Randy – well put. I normally use a play on words in the English language to make the same exact point that you’ve made. If you imagine the Triune God in Heaven having a conversation with Himself and making the following statement:

          Randy will be my child.

          The Arminian finds this to be a statement of God’s foreknowledge.
          The Calvinist finds this to be a statement of God’s will.

          Both are true “in accordance” with one another. Not “because of” one another.

          • Lindsay Kennedy
            Lindsay Kennedy says:

            Hi Jon and Randy, forgive me for being belligerent! I’d like to understand the two of you better, because I’m having trouble grasping what you are both saying. So please allow me one more comment!

            What I’m trying to say is that much of this issue hangs on which ‘choosing’ causes the other. It’s fine to say that they’re both eternal, and there was never a time where one preceded the other. But it seems to me that either position ultimately says that one choosing ’caused’ the other.

            For the Arminian, both can be eternal, but the believer’s foreknown choice is the cause, basis, reason, etc. for God’s choice. So while they may both be eternal, they’re related in a certain way.

            For the Calvinist it’s the same, but that the believer’s choice of God is caused by God’s choice.

            When the questions of Total Depravity, Irresistible/Prevenient Grace come into the picture, I just don’t see how there can be a middle ground when both positions are saying the complete opposite as regards election. We can say ‘they’re both true’ but that’s illogical by its very definition, and I don’t see how one can teach the election Scriptures that way either.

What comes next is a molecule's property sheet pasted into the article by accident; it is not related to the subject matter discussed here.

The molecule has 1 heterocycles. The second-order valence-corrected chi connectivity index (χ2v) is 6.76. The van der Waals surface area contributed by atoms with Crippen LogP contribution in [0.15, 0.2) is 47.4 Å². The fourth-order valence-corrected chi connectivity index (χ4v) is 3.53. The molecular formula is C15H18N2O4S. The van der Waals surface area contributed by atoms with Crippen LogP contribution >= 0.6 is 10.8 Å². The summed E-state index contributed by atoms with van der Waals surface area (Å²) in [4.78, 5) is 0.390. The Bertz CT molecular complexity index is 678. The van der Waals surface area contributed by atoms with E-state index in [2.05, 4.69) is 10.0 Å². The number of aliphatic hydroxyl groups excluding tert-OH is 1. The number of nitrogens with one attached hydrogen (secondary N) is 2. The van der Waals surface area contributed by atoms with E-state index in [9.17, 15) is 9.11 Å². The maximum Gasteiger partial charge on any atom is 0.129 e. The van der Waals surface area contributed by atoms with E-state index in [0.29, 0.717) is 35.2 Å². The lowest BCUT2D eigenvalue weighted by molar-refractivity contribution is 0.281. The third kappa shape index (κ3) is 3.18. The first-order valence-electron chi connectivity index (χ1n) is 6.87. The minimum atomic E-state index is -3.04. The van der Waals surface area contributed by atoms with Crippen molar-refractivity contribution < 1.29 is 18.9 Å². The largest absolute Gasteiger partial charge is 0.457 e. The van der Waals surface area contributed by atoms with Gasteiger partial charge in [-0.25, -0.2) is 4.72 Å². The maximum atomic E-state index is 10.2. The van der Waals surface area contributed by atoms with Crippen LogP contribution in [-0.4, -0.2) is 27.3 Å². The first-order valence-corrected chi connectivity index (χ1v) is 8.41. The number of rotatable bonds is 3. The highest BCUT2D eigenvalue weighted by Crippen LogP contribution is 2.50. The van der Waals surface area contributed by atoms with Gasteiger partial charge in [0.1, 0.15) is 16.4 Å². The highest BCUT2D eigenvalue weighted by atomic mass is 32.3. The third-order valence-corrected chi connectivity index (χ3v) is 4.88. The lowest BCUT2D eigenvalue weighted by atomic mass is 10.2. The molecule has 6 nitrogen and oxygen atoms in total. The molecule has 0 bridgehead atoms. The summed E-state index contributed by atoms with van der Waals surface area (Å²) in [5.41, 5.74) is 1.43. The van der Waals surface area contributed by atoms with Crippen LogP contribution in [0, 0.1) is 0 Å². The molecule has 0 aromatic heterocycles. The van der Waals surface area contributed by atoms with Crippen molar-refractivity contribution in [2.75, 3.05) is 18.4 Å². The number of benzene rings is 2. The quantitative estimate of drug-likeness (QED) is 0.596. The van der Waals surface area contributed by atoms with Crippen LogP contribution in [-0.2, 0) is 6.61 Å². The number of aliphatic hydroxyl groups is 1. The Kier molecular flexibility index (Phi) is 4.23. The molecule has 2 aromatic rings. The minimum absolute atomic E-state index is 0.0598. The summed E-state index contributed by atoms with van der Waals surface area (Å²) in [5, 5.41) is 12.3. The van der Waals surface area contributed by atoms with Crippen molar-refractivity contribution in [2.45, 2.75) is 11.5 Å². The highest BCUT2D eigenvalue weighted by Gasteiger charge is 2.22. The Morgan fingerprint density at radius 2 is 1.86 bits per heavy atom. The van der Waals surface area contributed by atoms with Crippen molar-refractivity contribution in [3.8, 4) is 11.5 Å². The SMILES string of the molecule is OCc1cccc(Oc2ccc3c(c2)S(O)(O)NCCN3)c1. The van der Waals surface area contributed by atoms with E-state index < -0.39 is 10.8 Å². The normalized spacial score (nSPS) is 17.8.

Last question, are you both drawing on Norm Geisler here? I’m pretty sure he holds a similar position?

    • Tim Brown
      Tim Brown says:

      It is of utmost importance to not demonize the other camp. It is easy to do so (blush, blush). It is not difficult to isolate a component of a system you disagree with and inflate it w a weight that it does not carry in its system. This is what got me going about the Piper video – the assertion that the core of Arminian theology is the man who decides. But, please note, if God did not love man, if God did not send His own Son in the likeness of sinful flesh and as an offering for sin condemned sin in the flesh, there would be nothing to respond to. So, what component is the key, the linchpin? The God who loves, sends, bears, dies, rises, ascends, forgives – or the man who responds?

      I don’t know what I am, but I am not a Calvinist. Yet my non-Calvinistic soteriology is as much doxological as is Piper’s. I remember the “I Found It” campaign sponsored by Campus Crusade in 1976. I went to a Christian Church/Churches of Christ Bible College. This (these) denominations were founded by former Presbyterians leaving their Reformed roots. They taught free will and the ability of man to respond to the promise of the gospel and its call to repent. Also, at this time, I was attending Assemblies of God – very Arminian leaning in their soteriology. From many Arminian leaning pulpits I heard criticisms of Crusade’s “I Found It” slogan. The common response was something like – “I didn’t find Him, He found me. He’s not lost – I was the one who was lost. God came to me, a sinner, and showed Himself in all His love and glory. He found Me and saved me and I praise Him for it.”

      The way that Calvnists so often demonize those of us not holding to their system is to contend that any kind of human cooperation robs God of all His glory. This is not a Biblical notion nor does it bear the scrutiny of observing Arminian leaning churches. There is a robust and fierce worship of the God who saved us and sustains us. My non-Calvinistic soteriology does not lead me to the existentialism of human autonomy – mere decisionism. It leads me to bow down before the God who found me and saved me. Thank you, Jesus!

      Christ, not man, is glorified and magnified in my non-Calvinistic theology, doxology, and testimony.

      • Tony Huy
        Tony Huy says:

        Tim –

        If I heard right, Piper’s point was not that an Arminiast could not have a Christ glorified / magnified doxology. I think Piper’s point was that when an Arminiast engages in a type of worship that says “God found me and saved me”, he in some ways betrays the core of his Arminian theology. His point is that that type of worship is at the core consistent with a Calvinist viewpoint of salvation. So to Piper, you have an Arminiast worshipping as a Calvinist (sorry for the silly use of labels here).